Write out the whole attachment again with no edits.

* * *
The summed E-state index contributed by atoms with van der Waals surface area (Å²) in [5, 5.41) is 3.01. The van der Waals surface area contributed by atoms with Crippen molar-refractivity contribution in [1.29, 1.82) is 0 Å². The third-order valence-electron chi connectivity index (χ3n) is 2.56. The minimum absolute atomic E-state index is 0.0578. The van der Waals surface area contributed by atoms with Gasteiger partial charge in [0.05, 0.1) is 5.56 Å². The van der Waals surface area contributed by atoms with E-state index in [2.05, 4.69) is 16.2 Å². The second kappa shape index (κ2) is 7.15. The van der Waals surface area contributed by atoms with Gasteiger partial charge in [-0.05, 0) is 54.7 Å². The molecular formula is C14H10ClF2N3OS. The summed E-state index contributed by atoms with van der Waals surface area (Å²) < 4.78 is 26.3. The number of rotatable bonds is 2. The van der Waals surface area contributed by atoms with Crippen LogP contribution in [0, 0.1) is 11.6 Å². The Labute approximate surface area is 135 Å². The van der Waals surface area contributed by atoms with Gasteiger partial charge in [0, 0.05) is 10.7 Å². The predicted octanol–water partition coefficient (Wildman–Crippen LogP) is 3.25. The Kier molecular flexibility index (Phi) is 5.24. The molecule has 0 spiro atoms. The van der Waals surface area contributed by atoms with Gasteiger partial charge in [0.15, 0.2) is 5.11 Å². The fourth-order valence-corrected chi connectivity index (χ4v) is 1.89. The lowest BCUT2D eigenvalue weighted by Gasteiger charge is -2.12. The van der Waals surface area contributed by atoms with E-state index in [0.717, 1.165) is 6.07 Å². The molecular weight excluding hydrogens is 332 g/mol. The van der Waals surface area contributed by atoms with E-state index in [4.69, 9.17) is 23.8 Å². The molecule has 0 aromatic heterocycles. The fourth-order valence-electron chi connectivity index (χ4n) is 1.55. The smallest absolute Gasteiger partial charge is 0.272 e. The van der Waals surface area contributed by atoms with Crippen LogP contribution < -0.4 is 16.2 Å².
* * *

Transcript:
The summed E-state index contributed by atoms with van der Waals surface area (Å²) in [5, 5.41) is 3.01. The van der Waals surface area contributed by atoms with Crippen molar-refractivity contribution in [1.29, 1.82) is 0 Å². The third-order valence-electron chi connectivity index (χ3n) is 2.56. The minimum absolute atomic E-state index is 0.0578. The van der Waals surface area contributed by atoms with Gasteiger partial charge in [0.05, 0.1) is 5.56 Å². The van der Waals surface area contributed by atoms with E-state index in [2.05, 4.69) is 16.2 Å². The second kappa shape index (κ2) is 7.15. The van der Waals surface area contributed by atoms with Gasteiger partial charge in [-0.05, 0) is 54.7 Å². The molecular formula is C14H10ClF2N3OS. The summed E-state index contributed by atoms with van der Waals surface area (Å²) < 4.78 is 26.3. The number of rotatable bonds is 2. The van der Waals surface area contributed by atoms with Crippen LogP contribution in [0, 0.1) is 11.6 Å². The Labute approximate surface area is 135 Å². The van der Waals surface area contributed by atoms with Gasteiger partial charge in [0, 0.05) is 10.7 Å². The predicted octanol–water partition coefficient (Wildman–Crippen LogP) is 3.25. The Kier molecular flexibility index (Phi) is 5.24. The molecule has 0 spiro atoms. The van der Waals surface area contributed by atoms with Gasteiger partial charge in [0.15, 0.2) is 5.11 Å². The fourth-order valence-corrected chi connectivity index (χ4v) is 1.89. The lowest BCUT2D eigenvalue weighted by Gasteiger charge is -2.12. The van der Waals surface area contributed by atoms with E-state index in [0.717, 1.165) is 6.07 Å². The molecular weight excluding hydrogens is 332 g/mol. The van der Waals surface area contributed by atoms with E-state index in [4.69, 9.17) is 23.8 Å². The molecule has 0 aromatic heterocycles. The fourth-order valence-electron chi connectivity index (χ4n) is 1.55. The smallest absolute Gasteiger partial charge is 0.272 e. The van der Waals surface area contributed by atoms with Crippen LogP contribution < -0.4 is 16.2 Å².